On more than a few occasions, people have said to me that the Freedom of Information Acts of various nations have not resulted in the release of anything of significance when it comes to UFOs. This is, however, completely untrue. In fact, it's the exact opposite. Admittedly, FOIA requests have not resulted in the surfacing of any kind of definitive, ufological smoking gun. But, that doesn't mean we lack good, solid data. There is an abundance of it. Check out the FBI's website, The Vault. It is a perfect place to find a large number of high quality UFO reports, all of which are now in the public domain, and all thanks to FOIA legislation. This brings me to the subject of today's article.
In the United Kingdom, a number of very intriguing UFO-themed reports have surfaced from military and government archives. Three of those reports will soon be "celebrating" their 60th "anniversaries." The first case in question dates from the latter part of March 1957. The now-declassified Air Ministry material states the following, which makes for eye-opening reading: "A report was received from Royal Air Force Church Lawford on 26th March, 1957 of a sighting of an unusual nature. The object moved at a speed timed at exceeding 1400mph. This in itself was unusual as the object had accelerated to this speed from a stationary position [Note from Nick: italics mine]. No explanation has yet been found for this sighting but a supplementary report, including a copy of the radar plot, was requested and has been received from Church Lawford this afternoon."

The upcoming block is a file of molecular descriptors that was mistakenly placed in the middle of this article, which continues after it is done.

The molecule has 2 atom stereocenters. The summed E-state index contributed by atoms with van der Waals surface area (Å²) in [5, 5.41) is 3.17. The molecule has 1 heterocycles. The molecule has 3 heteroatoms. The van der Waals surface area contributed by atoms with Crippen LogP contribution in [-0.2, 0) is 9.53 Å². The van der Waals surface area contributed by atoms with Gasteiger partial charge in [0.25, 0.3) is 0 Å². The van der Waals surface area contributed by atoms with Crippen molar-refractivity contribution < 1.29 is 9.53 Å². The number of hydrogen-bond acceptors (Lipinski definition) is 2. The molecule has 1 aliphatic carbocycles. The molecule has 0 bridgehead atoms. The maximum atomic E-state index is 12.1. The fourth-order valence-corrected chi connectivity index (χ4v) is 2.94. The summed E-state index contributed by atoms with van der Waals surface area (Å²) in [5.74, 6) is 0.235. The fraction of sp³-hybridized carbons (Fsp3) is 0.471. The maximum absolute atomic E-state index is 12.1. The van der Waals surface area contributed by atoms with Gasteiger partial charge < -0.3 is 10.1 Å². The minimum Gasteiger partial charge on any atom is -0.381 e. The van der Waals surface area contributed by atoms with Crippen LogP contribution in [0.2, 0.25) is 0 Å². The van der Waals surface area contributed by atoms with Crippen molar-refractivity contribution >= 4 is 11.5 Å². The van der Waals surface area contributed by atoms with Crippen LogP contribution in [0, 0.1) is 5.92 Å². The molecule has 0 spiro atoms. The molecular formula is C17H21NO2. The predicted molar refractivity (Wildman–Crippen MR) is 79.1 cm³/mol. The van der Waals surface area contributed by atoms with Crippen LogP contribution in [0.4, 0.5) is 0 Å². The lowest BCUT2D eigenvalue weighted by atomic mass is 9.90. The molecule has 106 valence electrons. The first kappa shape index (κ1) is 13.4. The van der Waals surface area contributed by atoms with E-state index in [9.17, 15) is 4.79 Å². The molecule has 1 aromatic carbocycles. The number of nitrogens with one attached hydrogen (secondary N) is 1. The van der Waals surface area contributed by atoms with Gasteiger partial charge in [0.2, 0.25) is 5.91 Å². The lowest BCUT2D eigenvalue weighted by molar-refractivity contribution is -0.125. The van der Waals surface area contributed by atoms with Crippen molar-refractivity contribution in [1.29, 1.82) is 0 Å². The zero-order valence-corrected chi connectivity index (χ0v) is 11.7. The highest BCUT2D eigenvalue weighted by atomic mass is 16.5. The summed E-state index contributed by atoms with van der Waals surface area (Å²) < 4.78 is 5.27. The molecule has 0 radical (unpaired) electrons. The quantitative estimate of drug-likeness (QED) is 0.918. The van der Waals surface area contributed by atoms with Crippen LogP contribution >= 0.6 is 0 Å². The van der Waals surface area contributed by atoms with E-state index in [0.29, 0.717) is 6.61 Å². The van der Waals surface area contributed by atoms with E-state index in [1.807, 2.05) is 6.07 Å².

Moving on, there is a second report, one which also attracted the attention and the concern of the U.K.'s Royal Air Force and Air Ministry in 1957. It describes a series of events which preceded the RAF Church Lawford affair by one week, but which is described further on in the same report referenced directly above. It states: "Signals from Royal Air Force Stations Bempton and Lakenheath on 19th March reported unusual responses which did not resemble those from conventional aircraft [Note from Nick: italics mine]. Aircraft sent to find the object made no contact with anything in the area of response. The Meteorological Office are at present trying to find whether any unusual phenomena were observed by their stations in that area."
Then, there is the following from April 4, 1957, yet again extracted from the official files on the mysterious event; files which the British Government has declassified for us to see. Early on the 4th, it was recorded, radar personnel at Balscalloch, Scotland reported to Royal Air Force West Freugh that they had picked up a number of (quote) "unidentified objects on the screens of their radars." The file adds: "After the object had traveled about 20 miles it made a very sharp turn and proceeded to move SE at the same increasing speed. Here the reports of the two radar stations differ in details. The two at Balscalloch tracked an object at about 50,000 feet at a speed of about 240 mph while the other followed an object or objects at 14,000 feet. As the objects traveled towards the second radar site the operators detected four objects moving in line astern about 4,000 yards from each other. This observation was confirmed later by the other radars."
The Air Ministry's conclusion? An admittance that, in all probability, genuine unknowns intruded on British airspace: "The incident was due to the presence of five reflecting objects of unknown type and origin [Note from Nick: italics mine]. It is considered unlikely that they were conventional aircraft, meteorological balloons or charged clouds."
As all of the above shows, highly significant UFO-based material has surfaced from official archives. No, it does not tell us what UFOs are. But, the records we have in hand do indeed provide convincing data in support of UFO reality.